Toyota Heater Switches Learn New Tricks

The look, the feel, the sound — there are few things more satisfying in this world than a nice switch. If you’re putting together a device that you plan on using frequently, outfitting it with high-quality switches is one of those things that’s worth the extra cost and effort.

So we understand completely why [STR-Alorman] went to such great lengths to get the aftermarket seat heaters he purchased working with the gorgeous switches Toyota used in the 2006 4Runner. That might not sound like the kind of thing that would involve reverse engineering hardware, creating a custom PCB, or writing a bit of code to tie it all together. But of course, when working on even a halfway modern automobile, it seems nothing is ever easy.

The process started with opening up the original Toyota switches and figuring out how they work. The six-pin units have a lot going on internally, with a toggle, a rheostat, and multiple lights packed into each one. Toyota has some pretty good documentation, but it still took some practical testing to distill it down into something a bit more manageable. The resulting KiCad symbol for the switch helps explain what’s happening inside, and [STR-Alorman] has provided a chart that attributes each detent on the knob with the measured resistance.

But understanding how the switches worked was only half the battle. The aftermarket seat heaters were only designed to work with simple toggles, so [STR-Alorman] had to develop a controller that could interface with the Toyota switches and convince the heaters to produce the desired result. The custom PCB hosts a Teensy 3.2 that reads the information from both the left and right seat switches, and uses that to control a pair of beefy MOSFETs. An interesting note here is the use of very slow pulse-width modulation (PWM) used to flip the state of the MOSFET due to the thermal inertia of the heater modules.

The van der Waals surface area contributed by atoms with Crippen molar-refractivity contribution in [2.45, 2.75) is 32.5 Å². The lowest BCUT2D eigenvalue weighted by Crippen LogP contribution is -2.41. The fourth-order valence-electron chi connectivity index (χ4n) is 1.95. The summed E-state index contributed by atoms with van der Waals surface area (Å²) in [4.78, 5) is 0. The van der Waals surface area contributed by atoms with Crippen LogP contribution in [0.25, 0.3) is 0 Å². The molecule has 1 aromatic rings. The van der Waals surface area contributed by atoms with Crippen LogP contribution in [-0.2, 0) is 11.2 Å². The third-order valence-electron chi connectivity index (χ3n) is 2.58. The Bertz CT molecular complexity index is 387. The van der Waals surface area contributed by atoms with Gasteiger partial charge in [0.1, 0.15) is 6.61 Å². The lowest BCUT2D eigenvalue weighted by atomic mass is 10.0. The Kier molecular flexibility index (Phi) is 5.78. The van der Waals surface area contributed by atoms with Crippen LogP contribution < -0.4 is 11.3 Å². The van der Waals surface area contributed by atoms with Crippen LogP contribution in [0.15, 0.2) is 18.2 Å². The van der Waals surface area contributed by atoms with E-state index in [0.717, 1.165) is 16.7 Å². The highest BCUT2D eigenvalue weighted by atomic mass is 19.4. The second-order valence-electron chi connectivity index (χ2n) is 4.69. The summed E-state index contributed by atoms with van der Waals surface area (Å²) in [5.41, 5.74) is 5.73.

We love the effort [STR-Alorman] put into documenting this project, going as far as providing the Toyota part numbers for the switches and the appropriate center-console panel with the appropriate openings to accept them. It’s an excellent resource if you happen to own a 4Runner from this era, and a fascinating read for the rest of us.

Intelligent Control For That Cheap Diesel Heater

If you own a caravan or a boat, you’ll know that keeping it warm can present something of a struggle. Open-flame gas heaters carry a risk of carbon monoxide poisoning, while solid fuel stoves are heavy and require safe flues. The prospect of a diesel heater then is enticing, bringing as they use a safer fuel and allow for easy external exhaust. Unfortunately they’ve been something of an expensive option, but the arrival of cheap imported heaters in recent years has made them an attractive choice. [Ray Jones] has improved upon their sometimes basic control electronics with the Afterburner, an intelligent controller that packs both ESP32 and HC-05 modules to both enhance the feature set and the connectivity of the devices.

The full list of capabilities is somewhat exhaustive but has a few stand-outs such as the ability to connect 1-wire temperature sensors to the system. It’s not compatible with all the heaters on the market, but there is a comprehensive guide to those models with which it can work. Meanwhile, all the code and other resources are available on GitLab should you wish to try it for yourself.

Diesel is something of a dirty word in 2019, but maybe biodiesel will save devices like this one.

Thanks [Bob] for the tip!